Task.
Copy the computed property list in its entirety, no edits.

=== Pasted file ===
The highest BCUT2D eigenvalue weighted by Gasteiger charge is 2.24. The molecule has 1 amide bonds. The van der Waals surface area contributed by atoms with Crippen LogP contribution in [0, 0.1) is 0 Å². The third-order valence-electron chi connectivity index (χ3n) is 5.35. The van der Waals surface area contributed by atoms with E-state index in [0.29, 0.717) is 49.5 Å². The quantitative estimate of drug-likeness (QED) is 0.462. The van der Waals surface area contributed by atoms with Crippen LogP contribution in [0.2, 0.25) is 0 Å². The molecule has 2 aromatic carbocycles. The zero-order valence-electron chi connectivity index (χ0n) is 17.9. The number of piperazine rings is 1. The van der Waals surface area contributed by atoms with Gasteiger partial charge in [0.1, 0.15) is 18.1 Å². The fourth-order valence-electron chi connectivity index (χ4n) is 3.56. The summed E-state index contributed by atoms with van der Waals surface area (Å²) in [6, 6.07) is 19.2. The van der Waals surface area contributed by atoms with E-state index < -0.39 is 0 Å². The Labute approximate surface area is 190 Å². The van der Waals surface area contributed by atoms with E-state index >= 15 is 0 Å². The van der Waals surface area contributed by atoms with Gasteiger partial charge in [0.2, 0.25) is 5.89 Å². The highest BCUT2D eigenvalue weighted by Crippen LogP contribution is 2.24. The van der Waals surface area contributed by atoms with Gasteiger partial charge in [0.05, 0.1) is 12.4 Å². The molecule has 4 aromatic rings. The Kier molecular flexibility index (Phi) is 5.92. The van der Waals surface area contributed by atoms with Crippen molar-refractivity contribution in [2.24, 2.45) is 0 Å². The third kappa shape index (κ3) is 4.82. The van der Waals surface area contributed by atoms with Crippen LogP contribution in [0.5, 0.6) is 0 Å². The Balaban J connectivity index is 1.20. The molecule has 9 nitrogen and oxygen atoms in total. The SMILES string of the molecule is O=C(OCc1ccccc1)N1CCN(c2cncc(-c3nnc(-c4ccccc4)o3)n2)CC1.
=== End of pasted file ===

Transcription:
The highest BCUT2D eigenvalue weighted by Gasteiger charge is 2.24. The molecule has 1 amide bonds. The van der Waals surface area contributed by atoms with Crippen LogP contribution in [0, 0.1) is 0 Å². The third-order valence-electron chi connectivity index (χ3n) is 5.35. The van der Waals surface area contributed by atoms with E-state index in [0.29, 0.717) is 49.5 Å². The quantitative estimate of drug-likeness (QED) is 0.462. The van der Waals surface area contributed by atoms with Crippen LogP contribution in [0.2, 0.25) is 0 Å². The molecule has 2 aromatic carbocycles. The zero-order valence-electron chi connectivity index (χ0n) is 17.9. The number of piperazine rings is 1. The van der Waals surface area contributed by atoms with Gasteiger partial charge in [0.1, 0.15) is 18.1 Å². The fourth-order valence-electron chi connectivity index (χ4n) is 3.56. The summed E-state index contributed by atoms with van der Waals surface area (Å²) in [6, 6.07) is 19.2. The van der Waals surface area contributed by atoms with E-state index < -0.39 is 0 Å². The Labute approximate surface area is 190 Å². The van der Waals surface area contributed by atoms with E-state index >= 15 is 0 Å². The van der Waals surface area contributed by atoms with Gasteiger partial charge in [0.2, 0.25) is 5.89 Å². The highest BCUT2D eigenvalue weighted by Crippen LogP contribution is 2.24. The van der Waals surface area contributed by atoms with Gasteiger partial charge in [0.05, 0.1) is 12.4 Å². The molecule has 4 aromatic rings. The Kier molecular flexibility index (Phi) is 5.92. The van der Waals surface area contributed by atoms with Crippen molar-refractivity contribution in [2.24, 2.45) is 0 Å². The third kappa shape index (κ3) is 4.82. The van der Waals surface area contributed by atoms with Crippen LogP contribution in [0.5, 0.6) is 0 Å². The Balaban J connectivity index is 1.20. The molecule has 9 nitrogen and oxygen atoms in total. The SMILES string of the molecule is O=C(OCc1ccccc1)N1CCN(c2cncc(-c3nnc(-c4ccccc4)o3)n2)CC1.